Virtual reality could find its first home outside the home
The arcade industry was decimated back in the mid-90’s by the advancements in consumer console games as well as a failure to adapt to changing player demographics.
Virtual reality could bring it back.
As a side benefit, virtual reality arcades could help drive the development of the technology, whet public appetite for virtual reality games, and allow people to get used to wearing head-mounted displays.
In addition, since these kinds of applications are typically very short — a few minutes, at most — they sidestep the concerns of long exposure inducing simulation-sickness with some players.
It’s not just the arcades anymore
Today, you can find modern versions of arcade games far beyond the mall — in museums, in health clubs, in resorts, and in casinos.
The amusement trade has evolved into a far reaching entertainment sector which has become known as the Digital Out-of-Home Entertainment industry. Far from just focused on conventional arcade approach, interactive digital entertainment systems are covering a wide diversity of markets.
This diversity of markets is driving a new gold-rush, as the console and mobile game app industries find themselves in transition. And the skills of entertainment content creation are now being applied to the out-of-home sector since its link to a direct revenue model — pay-to-play — offers attractive opportunities for resources.
For virtual reality, the hunger for public-space entertainment platforms shows that the new virtual reality technology can be applied to re-invigorate the application of virtual reality entertainment as an out-of-home platform. While the majority of the virtual reality insurgence looks at consumer applications, the opportunity is building to profit from the popularity of virtual reality as a location-based entertainment platform — what some have called “virtual reality arcade.”
Some executives suggest that the majority of players will not be able to embrace virtual reality at first due to high cost of the technology, or a reluctance to try something new. But virtual reality arcades, like the early video game centers before them, offer a means to jump into the experience in a low-cost, low-risk, socially inclusive environment.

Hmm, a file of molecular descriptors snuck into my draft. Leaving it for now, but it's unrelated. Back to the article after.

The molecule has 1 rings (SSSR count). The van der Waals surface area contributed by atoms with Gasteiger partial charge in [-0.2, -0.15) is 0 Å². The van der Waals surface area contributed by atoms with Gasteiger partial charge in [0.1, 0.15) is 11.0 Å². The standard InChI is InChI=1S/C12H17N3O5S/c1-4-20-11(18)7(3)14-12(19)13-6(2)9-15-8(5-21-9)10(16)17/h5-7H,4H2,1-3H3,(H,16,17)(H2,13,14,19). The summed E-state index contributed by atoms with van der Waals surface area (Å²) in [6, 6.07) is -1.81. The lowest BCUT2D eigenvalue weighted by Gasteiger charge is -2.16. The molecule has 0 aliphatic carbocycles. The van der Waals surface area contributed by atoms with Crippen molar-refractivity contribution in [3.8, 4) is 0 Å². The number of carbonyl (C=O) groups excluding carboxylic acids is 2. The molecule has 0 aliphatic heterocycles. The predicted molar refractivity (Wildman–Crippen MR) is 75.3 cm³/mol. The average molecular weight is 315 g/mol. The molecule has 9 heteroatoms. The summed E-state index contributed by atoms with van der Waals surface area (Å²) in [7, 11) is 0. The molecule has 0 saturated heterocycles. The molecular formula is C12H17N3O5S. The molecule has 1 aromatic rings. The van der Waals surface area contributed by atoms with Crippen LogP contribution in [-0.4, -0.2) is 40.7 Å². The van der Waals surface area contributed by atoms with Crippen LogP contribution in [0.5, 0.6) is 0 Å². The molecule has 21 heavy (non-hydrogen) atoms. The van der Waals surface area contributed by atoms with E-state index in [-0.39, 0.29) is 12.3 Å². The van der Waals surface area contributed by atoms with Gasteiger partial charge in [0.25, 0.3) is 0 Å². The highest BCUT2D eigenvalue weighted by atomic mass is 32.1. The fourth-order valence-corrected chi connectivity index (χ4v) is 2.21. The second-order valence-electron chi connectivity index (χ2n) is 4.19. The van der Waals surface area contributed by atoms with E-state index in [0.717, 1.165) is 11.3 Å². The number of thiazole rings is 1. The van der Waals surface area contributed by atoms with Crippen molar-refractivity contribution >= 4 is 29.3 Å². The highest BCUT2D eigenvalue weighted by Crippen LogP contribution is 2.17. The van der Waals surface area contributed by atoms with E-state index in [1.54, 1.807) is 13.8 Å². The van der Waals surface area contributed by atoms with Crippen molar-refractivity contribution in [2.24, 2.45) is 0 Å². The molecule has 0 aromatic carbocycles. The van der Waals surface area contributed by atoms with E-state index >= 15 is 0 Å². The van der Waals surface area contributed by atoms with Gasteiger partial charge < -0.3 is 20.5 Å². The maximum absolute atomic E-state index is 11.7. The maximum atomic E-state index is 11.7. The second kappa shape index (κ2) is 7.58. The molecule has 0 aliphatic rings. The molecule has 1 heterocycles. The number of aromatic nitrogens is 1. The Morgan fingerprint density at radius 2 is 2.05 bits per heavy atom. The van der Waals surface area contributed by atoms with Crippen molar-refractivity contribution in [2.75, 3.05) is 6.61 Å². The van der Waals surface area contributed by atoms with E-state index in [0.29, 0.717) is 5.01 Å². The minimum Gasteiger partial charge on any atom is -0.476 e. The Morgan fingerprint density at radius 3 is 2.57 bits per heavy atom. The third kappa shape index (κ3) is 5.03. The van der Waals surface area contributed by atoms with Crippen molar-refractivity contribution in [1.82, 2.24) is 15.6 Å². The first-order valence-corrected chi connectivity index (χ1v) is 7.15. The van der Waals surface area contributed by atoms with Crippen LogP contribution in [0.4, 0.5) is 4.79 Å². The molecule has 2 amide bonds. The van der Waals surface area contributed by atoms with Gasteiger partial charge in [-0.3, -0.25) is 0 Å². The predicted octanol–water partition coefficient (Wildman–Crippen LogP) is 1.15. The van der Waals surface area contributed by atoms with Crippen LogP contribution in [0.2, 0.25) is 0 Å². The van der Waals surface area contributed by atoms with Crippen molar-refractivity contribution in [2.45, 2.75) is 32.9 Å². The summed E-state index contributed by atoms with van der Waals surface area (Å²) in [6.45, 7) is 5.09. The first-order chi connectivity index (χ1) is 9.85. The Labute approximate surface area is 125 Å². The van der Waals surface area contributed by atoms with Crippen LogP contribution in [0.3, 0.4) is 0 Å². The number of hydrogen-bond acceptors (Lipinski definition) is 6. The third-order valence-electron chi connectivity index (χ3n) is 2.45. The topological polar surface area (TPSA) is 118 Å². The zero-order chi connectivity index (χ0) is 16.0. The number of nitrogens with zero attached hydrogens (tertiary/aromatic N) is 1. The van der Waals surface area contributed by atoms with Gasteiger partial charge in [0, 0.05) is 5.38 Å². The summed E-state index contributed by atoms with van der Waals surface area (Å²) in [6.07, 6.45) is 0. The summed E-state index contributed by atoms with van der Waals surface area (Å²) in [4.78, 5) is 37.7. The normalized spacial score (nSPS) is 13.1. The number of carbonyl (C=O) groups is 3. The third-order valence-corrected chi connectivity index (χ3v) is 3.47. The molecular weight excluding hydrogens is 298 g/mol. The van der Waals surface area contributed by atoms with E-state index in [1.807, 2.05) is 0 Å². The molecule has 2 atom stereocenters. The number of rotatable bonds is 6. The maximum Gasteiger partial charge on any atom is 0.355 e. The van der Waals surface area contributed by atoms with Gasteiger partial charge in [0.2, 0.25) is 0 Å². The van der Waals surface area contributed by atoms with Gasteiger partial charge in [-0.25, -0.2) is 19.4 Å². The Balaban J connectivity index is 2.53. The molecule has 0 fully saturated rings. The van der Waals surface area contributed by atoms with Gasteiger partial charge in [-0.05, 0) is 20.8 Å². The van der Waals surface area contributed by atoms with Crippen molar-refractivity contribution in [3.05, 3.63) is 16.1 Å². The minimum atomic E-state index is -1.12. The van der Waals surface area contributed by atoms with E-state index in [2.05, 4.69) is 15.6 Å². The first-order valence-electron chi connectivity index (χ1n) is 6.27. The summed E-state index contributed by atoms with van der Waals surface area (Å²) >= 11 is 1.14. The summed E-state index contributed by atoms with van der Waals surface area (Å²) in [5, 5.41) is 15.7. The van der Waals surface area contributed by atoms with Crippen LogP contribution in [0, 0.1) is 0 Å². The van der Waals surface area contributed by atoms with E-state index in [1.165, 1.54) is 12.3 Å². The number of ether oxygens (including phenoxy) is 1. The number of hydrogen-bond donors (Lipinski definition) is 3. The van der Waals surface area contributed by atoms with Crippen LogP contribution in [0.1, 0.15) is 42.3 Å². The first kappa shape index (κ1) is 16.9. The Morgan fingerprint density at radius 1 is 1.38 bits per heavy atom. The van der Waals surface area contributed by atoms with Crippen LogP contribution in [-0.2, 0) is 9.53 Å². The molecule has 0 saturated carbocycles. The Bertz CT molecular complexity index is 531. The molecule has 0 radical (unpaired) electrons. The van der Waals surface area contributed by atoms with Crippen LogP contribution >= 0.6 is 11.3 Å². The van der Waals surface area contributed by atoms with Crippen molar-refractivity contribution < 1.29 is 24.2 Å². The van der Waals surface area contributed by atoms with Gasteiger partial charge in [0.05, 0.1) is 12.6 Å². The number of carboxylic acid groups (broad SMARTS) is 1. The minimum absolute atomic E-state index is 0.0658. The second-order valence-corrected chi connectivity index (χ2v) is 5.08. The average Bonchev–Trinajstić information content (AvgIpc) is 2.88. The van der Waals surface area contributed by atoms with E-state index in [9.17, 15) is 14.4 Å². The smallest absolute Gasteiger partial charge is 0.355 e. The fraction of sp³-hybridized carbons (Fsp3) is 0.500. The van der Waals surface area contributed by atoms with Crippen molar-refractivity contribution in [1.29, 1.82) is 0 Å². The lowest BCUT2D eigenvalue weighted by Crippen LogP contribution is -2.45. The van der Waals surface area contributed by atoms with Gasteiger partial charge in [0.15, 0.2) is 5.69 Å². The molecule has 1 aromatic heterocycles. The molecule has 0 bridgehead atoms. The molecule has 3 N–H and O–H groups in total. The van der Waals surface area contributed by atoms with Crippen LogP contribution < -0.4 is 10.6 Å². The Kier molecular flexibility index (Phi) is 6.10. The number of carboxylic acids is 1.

Show me the money
Investment in this sector has already begun. Leading operators of location-based entertainment chains are looking at offering virtual reality to their customers.
Chuck E. Cheese’s, a childrens’ entertainment and restaurant chain, also rolled out a virtual reality attraction recently, called “Virtual Ticket Blaster,” which combines the chain’s existing “Ticket Blaster” game — where children stand in a booth and try to catch paper tickets — with a virtual reality environment.
Real tickets awarded for those collected in the virtual environment. The system is being tested this month in Dallas, and will be rolled out to San Diego and Orlando later.
Beyond these experimental platforms, attraction developers are taking the plunge and replacing the traditional large screens of enclosed 4D theaters with virtual reality headsets to offer a new level of immersive entertainment.
Amusement & Edutainment Technologies recently launched their “Motion Sphere,” which combines a two-seat dynamic motion platform with a virtual reality headset. The company says this hardware is perfect for shopping malls and amusement venues, offering both unique entertainment and a popular audience experience. How AET will develop content for their platform is yet to be revealed, though it is expected they will build off of their extensive knowledge in developing 4D ride films now for virtual viewers.
Waiting on software
The successful application of virtual reality in public venues depends on several factors. One is the need for dedicated technology specifically designed for this purpose.
The headsets, for example, will need to be extra durable, and some vendors are already working on creating rugged and robust head mounted displays.
Out-of-home systems can also offer much more powerful computer systems, to create a level of performance and physical effects that is unachievable in consumer platforms.
And, as with the 3D cinema industry, the issues of hygiene and reliability will need to be effectively surmounted.